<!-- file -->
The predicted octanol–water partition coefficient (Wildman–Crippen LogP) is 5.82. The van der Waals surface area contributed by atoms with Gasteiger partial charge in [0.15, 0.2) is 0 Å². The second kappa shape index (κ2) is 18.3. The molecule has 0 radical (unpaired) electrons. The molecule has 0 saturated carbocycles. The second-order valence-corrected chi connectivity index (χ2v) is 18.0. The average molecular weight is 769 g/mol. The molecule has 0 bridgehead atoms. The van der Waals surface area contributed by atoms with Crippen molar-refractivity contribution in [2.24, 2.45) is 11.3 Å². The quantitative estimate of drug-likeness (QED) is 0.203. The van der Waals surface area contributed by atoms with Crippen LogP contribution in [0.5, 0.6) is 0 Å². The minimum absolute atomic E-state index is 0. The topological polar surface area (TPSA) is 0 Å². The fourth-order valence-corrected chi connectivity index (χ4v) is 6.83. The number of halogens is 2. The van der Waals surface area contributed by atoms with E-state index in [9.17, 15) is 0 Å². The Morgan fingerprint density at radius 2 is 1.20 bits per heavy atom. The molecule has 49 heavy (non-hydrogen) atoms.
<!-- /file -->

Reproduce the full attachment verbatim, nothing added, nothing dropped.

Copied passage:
The predicted octanol–water partition coefficient (Wildman–Crippen LogP) is 5.82. The van der Waals surface area contributed by atoms with Gasteiger partial charge in [0.15, 0.2) is 0 Å². The second kappa shape index (κ2) is 18.3. The molecule has 0 radical (unpaired) electrons. The molecule has 0 saturated carbocycles. The second-order valence-corrected chi connectivity index (χ2v) is 18.0. The average molecular weight is 769 g/mol. The molecule has 0 bridgehead atoms. The van der Waals surface area contributed by atoms with Crippen molar-refractivity contribution in [2.24, 2.45) is 11.3 Å². The quantitative estimate of drug-likeness (QED) is 0.203. The van der Waals surface area contributed by atoms with Crippen LogP contribution in [0.5, 0.6) is 0 Å². The minimum absolute atomic E-state index is 0. The topological polar surface area (TPSA) is 0 Å². The fourth-order valence-corrected chi connectivity index (χ4v) is 6.83. The number of halogens is 2. The van der Waals surface area contributed by atoms with E-state index in [9.17, 15) is 0 Å². The Morgan fingerprint density at radius 2 is 1.20 bits per heavy atom. The molecule has 49 heavy (non-hydrogen) atoms.